In April or May of 1944, 73 Wing, which had previously covered the east coast from the Scottish border to Suffolk, took over the corresponding extent of the west coast. There were three centimetre stations in the new responsibility, and two of us were dispatched to carry out QOs on them. We were of equal rank and seniority, and, rather than squabble, we agreed that we would toss for the doubtful privilege of being in charge. I won and was therefore in charge for the first station (Cregneish, on the Isle of Man, Type 271) and the third (South Stack, on Anglesey, a Type 277, but mounted on a low gantry, rather than a tower). Nothing remarkable happened at either station, except that while we were at South Stack, the allies landed in Europe. However, the second visitation to Great Orme, near Llandudno, also a Type 271, was more eventful. We found that the station was about 20dB off tune, and apparently had always been so. There had been, of course, no objective way of assessing performance, but once a station had achieved a certain standard, it should never fall far below that standard. At Gt. Orme, the standard had been set at an appallingly low level: in a very short time, and without any special equipment, we improved its performance by a staggering margin. PEs appeared as if by magic: in particular, the Liver building at Liverpool now gave a strong echo, which had never been seen by the station staff. My colleague, whose turn it was, wrote a scathing report, with which I fully agreed. In retrospect, one can sympathize with the station staff: evidently, no one had ever shown them how the station should perform.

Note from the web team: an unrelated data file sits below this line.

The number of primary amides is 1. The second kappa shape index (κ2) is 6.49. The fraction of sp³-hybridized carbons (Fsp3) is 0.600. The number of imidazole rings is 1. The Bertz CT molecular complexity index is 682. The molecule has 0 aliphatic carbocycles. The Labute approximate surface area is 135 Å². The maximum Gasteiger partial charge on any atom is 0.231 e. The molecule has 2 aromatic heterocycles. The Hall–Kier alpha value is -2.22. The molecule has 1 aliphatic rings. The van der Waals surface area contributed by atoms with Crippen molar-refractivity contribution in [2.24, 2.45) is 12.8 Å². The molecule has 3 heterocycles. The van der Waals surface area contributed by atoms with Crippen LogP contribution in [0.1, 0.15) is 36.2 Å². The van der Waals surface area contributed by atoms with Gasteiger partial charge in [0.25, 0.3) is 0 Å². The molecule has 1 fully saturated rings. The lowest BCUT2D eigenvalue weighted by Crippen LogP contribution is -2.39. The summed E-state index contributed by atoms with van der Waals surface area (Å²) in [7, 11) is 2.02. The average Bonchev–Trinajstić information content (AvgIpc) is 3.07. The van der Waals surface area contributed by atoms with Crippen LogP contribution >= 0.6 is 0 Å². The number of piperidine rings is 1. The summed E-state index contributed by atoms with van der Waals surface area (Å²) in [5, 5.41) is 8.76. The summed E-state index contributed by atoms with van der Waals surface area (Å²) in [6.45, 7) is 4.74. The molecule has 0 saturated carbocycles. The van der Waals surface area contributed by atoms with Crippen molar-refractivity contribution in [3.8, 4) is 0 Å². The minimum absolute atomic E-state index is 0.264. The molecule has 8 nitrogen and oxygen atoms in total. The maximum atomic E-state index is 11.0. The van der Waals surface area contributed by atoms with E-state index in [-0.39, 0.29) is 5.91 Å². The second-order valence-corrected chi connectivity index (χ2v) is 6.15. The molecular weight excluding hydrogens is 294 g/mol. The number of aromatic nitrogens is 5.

Unfortunately, we had left ourselves open to counter-attack. On the floor of every Type 271, there was a small metal box containing a copper oxide rectifier, used to top up the emergency 50V battery: there was a space on the QO pro forma for comment on this device, to which no one ever paid any attention. We had written 'Inspected and cleaned', (the universal euphemism for doing nothing, which satisfied the RAE mania for cleanliness). The station staff, in reply to the damaging report, picked up this point and complained to Wing HQ; it was all too apparent that neither we, nor they, had touched the rectifier box for weeks, or even months. This was another example of hubris: again it con-cerned a Type 271 station, and again nemesis took the burly form of Wing Commander Scott-Taggart. My colleague, as author of the QO report, was summoned to see the great man and explain the discrepancy, albeit on an almost trivial point, between the QO report and the undeniable fact. It must have been an uncomfortable interview, but the W/Cdr was lenient, and took no further action: probably he was as anxious as anyone not to aggravate the incident.


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Constructed by Dick Barrett

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ęCopyright 2000 - 2002 Dick Barrett